The choice in this matter is very clear: either we must accept delays in our operations in Europe and in the Pacific or we must follow the present procedure. There is no other course. To delay the operations now under way would in my opinion be a tragic error resulting in an inevitably increased loss in life by the prolongation of the war. I am quite certain that the people of the United States would not make this choice. The attached comments of Mr. Stimson to the press on 1 March explain the situation and our efforts to meet it.3
I wish to make one further observation. The Secretary of War, Mr. Stimson, and I, and others in responsible places in the War Department, are keenly sensitive to the daily casualties we are suffering. Our constant effort has been so to conduct this war that it can be brought to a successful conclusion with a minimum of American casualties. The greatest economy will be obtained by the early termination of the fighting. We must never give the enemy a moment to recuperate his strength, to regain his balance, and the urgent requirement for replacements, strong and vigorous, must be met if we are to be successful.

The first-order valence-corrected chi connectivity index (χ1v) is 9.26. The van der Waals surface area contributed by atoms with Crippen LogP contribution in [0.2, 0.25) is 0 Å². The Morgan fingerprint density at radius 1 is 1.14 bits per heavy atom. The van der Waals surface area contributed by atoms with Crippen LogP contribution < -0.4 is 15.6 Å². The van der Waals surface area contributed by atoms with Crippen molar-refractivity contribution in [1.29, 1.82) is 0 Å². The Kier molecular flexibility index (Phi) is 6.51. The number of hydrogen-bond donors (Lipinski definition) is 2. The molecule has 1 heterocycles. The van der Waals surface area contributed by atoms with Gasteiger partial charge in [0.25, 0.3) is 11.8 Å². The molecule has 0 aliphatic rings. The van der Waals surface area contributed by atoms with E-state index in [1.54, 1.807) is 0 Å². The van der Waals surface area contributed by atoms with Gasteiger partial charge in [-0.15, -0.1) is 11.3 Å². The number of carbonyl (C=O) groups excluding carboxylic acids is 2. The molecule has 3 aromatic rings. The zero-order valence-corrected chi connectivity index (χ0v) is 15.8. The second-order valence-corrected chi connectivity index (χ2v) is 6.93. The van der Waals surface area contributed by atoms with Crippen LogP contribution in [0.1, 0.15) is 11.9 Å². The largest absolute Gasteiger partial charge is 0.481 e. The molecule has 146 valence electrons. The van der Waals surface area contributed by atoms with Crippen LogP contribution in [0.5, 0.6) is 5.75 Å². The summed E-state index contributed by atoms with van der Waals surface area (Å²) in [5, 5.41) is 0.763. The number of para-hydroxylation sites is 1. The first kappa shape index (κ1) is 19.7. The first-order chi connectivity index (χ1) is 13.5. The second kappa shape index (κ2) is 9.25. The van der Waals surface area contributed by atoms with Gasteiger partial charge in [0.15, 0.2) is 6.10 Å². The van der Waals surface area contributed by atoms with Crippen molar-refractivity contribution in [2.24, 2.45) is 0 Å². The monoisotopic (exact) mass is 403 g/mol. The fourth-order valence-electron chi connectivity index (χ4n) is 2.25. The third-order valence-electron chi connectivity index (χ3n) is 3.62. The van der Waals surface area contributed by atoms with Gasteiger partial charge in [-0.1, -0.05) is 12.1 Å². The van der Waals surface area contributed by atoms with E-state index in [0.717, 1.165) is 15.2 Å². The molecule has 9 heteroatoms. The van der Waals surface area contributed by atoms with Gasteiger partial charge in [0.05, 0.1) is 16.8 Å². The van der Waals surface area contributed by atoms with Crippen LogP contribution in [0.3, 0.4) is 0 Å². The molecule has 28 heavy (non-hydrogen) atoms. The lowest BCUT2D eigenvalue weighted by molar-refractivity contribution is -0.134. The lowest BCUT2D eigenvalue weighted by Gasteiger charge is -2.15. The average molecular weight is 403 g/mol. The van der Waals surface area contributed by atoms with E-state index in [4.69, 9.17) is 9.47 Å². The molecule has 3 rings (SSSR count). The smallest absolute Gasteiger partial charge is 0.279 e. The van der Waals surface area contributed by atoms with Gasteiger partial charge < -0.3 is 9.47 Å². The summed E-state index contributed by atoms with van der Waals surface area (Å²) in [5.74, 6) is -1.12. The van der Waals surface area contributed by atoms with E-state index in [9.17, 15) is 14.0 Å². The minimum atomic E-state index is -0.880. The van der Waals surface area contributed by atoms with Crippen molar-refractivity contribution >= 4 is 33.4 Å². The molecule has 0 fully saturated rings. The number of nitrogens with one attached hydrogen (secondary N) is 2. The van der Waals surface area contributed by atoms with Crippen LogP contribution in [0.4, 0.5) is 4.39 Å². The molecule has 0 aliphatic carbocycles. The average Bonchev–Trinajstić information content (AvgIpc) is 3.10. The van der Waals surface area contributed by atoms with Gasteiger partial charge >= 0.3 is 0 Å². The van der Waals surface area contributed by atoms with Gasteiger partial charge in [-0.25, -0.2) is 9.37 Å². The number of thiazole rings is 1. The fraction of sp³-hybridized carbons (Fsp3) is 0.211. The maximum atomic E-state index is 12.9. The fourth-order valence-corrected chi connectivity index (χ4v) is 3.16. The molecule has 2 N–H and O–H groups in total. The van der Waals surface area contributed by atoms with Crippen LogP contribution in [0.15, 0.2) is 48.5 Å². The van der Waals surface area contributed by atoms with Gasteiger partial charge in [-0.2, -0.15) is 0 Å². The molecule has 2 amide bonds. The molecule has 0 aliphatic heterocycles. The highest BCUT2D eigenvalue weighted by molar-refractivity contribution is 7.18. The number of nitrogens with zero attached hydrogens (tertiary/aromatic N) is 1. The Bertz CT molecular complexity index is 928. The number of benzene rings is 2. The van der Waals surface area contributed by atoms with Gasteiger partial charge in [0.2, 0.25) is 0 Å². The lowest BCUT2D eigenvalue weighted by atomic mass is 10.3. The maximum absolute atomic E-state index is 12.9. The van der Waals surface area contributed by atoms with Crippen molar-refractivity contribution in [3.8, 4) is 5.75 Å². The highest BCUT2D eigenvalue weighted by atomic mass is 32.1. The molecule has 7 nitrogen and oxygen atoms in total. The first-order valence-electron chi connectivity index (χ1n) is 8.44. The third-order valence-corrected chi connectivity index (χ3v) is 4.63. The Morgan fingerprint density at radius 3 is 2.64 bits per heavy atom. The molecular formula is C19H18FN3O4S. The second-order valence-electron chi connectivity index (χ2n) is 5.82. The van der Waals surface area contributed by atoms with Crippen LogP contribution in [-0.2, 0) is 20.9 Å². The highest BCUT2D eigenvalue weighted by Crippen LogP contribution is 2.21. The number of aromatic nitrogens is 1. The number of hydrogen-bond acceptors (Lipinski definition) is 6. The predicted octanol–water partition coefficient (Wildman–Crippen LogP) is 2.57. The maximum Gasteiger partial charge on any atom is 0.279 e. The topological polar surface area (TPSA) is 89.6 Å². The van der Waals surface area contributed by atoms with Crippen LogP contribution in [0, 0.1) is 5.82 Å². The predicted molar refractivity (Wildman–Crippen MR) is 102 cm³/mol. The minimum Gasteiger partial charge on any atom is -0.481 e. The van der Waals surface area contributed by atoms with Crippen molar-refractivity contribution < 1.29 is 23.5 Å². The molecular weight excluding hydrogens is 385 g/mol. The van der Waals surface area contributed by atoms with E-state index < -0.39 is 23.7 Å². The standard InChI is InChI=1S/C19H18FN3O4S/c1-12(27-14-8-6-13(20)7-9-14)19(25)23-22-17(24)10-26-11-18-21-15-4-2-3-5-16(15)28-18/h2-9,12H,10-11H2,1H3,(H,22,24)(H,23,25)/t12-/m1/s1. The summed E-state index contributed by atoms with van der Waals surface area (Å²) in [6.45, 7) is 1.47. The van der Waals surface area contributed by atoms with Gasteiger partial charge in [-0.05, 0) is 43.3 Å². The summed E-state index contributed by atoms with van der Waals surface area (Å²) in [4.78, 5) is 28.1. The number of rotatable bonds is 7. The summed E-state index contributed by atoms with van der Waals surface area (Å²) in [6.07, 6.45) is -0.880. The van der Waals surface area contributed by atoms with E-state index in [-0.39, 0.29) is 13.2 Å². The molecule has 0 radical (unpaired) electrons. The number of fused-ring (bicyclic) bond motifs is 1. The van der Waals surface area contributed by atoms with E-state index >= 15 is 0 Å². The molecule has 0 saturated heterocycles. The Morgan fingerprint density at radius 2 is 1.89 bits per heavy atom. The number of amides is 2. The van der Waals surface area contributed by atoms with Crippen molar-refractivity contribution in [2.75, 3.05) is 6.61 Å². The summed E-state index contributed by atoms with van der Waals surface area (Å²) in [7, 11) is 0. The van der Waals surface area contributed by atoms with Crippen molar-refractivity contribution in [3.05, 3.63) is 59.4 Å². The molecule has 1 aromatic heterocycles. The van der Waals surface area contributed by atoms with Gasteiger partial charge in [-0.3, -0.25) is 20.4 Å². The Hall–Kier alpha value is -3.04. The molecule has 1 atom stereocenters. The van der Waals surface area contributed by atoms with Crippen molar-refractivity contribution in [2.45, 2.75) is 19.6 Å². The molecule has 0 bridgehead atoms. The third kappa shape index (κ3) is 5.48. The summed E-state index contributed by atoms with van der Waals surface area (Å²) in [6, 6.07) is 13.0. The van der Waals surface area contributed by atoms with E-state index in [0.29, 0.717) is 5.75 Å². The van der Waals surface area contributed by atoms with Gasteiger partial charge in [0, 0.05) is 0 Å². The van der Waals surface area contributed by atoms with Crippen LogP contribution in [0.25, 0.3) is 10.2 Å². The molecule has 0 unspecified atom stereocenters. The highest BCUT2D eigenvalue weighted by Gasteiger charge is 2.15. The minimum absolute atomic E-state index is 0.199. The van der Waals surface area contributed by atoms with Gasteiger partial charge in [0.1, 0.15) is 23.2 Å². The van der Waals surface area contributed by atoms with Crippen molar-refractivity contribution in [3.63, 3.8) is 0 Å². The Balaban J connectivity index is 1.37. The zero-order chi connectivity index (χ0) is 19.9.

I shall add this final comment, that I believe that never before in our history have the soldiers in our Army been so carefully prepared for battle as is the case at the present time.
Document Copy Text Source: George C. Marshall Papers, Pentagon Office Collection, Selected Materials, George C. Marshall Research Library, Lexington, Virginia.
Document Format: Typed letter.